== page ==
It’s also important for me to ensure no one feels excluded. When I say masculine or feminine I do not speak of the gender binary view of male and female. I am referring to the gender identity, not the biological sex. There is a full sliding scale spectrum between the poles and it is not necessarily attached to a person’s gender expression; nor is it fixed for life. Cisgender, gender fluid, gender neutral, and transgender are a few of the many ways humans identify.

I acknowledge my privilege as a cisgendered white male and will endeavor to avoid terms like man and woman whenever possible, but those are terms that must be used at times. Please have compassion knowing that I too am a work in progress. A student of life and at my core I am an ally. Through thick and thin.

My offerings will be released every month on the New Moon: which is a time of introspection and turning inwards. This phase allots us the space to reflect on each concept before exploring the next. I hope you’ll join me.

Until next time, Wildlings.

-Charlie Wilson, WildMan in Training

Animism — a belief system that perceives all things (animals, plants, rocks, rivers, weather systems, human creations, words, etc) as animated, or alive. Natural things and phenomena have a life force al their own. There are many names for this life force energy: the Maori of New Zealand call it mauri, Hawaiians call it mana, and Chinese culture calls it qi or chi to name a few.

City of Eternal Slumber — the regular autopilot, you’re just stepping into the roles society has prepared for you lifestyle. You’re trying as best I can to get happiness and meaning out of a very limited context for my life. Maybe not being conscious of it, but having a lot of your decisions run by fear. It’s a slumber that’s governed by addictive patterns.

Colonization or Colonialism — can be defined as some form of invasion, dispossession and subjugation of a peoples using racism to rationalize oppression. The invasion need not be military; it can begin — or continue- as geographical intrusion in the form of agricultural, urban or industrial encroachments resulting in widespread genocide, cultural assimilation, and destruction of the original peoples way of life.

Dominant paradigm — the values, or system of thought, most widely used and held by society. We currently live in a patriarchal system of capitalism, consumerism, and materialism.

Emerging paradigm — a new and ancient system of thought; rooted in animism, interbeing, and egalitarian in nature. A system that respects all life and does not divide the world into ‘resources.’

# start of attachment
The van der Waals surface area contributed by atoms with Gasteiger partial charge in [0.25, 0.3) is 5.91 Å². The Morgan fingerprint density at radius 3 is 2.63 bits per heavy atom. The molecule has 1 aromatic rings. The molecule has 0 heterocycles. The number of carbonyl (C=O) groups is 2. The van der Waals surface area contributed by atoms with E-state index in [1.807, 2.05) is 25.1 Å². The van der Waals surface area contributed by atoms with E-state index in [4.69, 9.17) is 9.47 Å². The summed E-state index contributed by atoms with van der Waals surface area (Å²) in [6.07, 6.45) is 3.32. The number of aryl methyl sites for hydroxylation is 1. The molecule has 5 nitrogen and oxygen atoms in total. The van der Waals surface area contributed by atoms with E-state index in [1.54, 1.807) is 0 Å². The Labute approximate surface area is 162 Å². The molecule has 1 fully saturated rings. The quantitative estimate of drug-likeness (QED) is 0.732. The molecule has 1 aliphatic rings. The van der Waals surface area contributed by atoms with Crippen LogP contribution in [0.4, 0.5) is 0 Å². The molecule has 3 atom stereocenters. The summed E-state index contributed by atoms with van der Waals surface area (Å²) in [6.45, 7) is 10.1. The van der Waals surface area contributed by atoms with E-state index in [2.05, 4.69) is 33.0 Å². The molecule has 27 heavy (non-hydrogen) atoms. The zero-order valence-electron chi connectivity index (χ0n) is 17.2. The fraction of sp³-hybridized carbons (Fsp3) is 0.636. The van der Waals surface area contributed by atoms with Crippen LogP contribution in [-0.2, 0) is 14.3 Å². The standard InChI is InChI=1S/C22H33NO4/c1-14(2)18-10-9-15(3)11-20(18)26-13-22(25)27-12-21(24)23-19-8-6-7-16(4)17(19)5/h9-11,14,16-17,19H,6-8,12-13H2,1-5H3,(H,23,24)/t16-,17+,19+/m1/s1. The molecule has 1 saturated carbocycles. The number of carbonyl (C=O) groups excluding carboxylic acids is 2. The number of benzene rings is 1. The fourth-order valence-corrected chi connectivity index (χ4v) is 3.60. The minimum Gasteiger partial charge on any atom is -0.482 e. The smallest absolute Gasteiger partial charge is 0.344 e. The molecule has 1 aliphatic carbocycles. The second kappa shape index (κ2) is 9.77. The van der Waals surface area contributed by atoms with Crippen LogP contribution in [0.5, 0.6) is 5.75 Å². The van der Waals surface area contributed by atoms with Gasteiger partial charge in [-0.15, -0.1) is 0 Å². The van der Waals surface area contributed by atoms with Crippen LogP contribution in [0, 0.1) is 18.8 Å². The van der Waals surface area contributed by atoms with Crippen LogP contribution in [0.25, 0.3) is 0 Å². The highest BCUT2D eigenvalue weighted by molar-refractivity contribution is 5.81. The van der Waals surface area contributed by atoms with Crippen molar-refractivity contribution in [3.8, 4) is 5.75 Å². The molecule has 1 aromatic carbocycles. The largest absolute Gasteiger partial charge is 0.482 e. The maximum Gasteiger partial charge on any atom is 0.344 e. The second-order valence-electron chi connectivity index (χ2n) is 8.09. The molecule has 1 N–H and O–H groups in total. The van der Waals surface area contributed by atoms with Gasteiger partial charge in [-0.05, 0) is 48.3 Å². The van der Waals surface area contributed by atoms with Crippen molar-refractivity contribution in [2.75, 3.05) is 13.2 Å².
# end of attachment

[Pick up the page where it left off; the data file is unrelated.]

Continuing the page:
Entelechy — originally developed by Aristotle, can be translated as “being at an end.” It is the highest goal and potential of perfection inherent to every living being. A caterpillar’s entelechy is to become the butterfly.

Interbeing — an alternative worldview by Thich Nhat Hanh. Self and universe mirror each other; whatever happens to any being is also happening in some corner of ourselves. Every act we take ripples out to affect the whole world, and eventually comes back to affect ourselves.

The Matrix — a cultural, social, or political environment in which something develops; a surrounding medium or structure. A system in which something, or someone, is shaped or controlled. Also, it’s a great movie.

Morphogenic Fields — fields of thought created by everything in existence; it is the input and output of creation. With every thought and action (or non-action) every individual strengthens one of those fields of thought that exist or with the focus of enough minds, creates a new one. Global fear, judgment, love, war and peace are also Morphogenic fields in existence.

Morphic Resonance — a change that happens in one place generates a field of change that causes similar changes to happen everywhere. On a micro scale, imagine a city riot and people being inexplicably swept up by the energy of the crowd, or a flock of birds moving in unison.

Mythos — an ancient Greek word referring to a story, or set of stories, which have a significant meaning to a culture, society, or person. The Ancient Greeks had two ways of viewing and thinking of the world, mythos and logos, story and fact.

Mythological — the term mytho-logical suggests that myth has its own logic and power. If the power of logos is reason, the power of myth is imagination and it is usually imagination that is missing when the facts don’t add up.

Patriarchy — a social system in which males hold primary power and predominate in roles of political leadership, moral authority, social privilege above women and children, and control of property. The patriarchy views the earth and animals as inanimate, divisible resources. Historically, patriarchy has manifested itself in the social, legal, political, religious and economic organization of a range of different cultures.

ReWilding — Is bringing back wild qualities where they have been otherwise forgotten, it is a movement into back into our authentic states of wildness and the connection to the land that cradles us. ReWilding strips away the pull towards dogma, gurus, and being a ‘good boy’. To empower our wild souls we must know the full spectrum of ourselves, our land, and the unseen.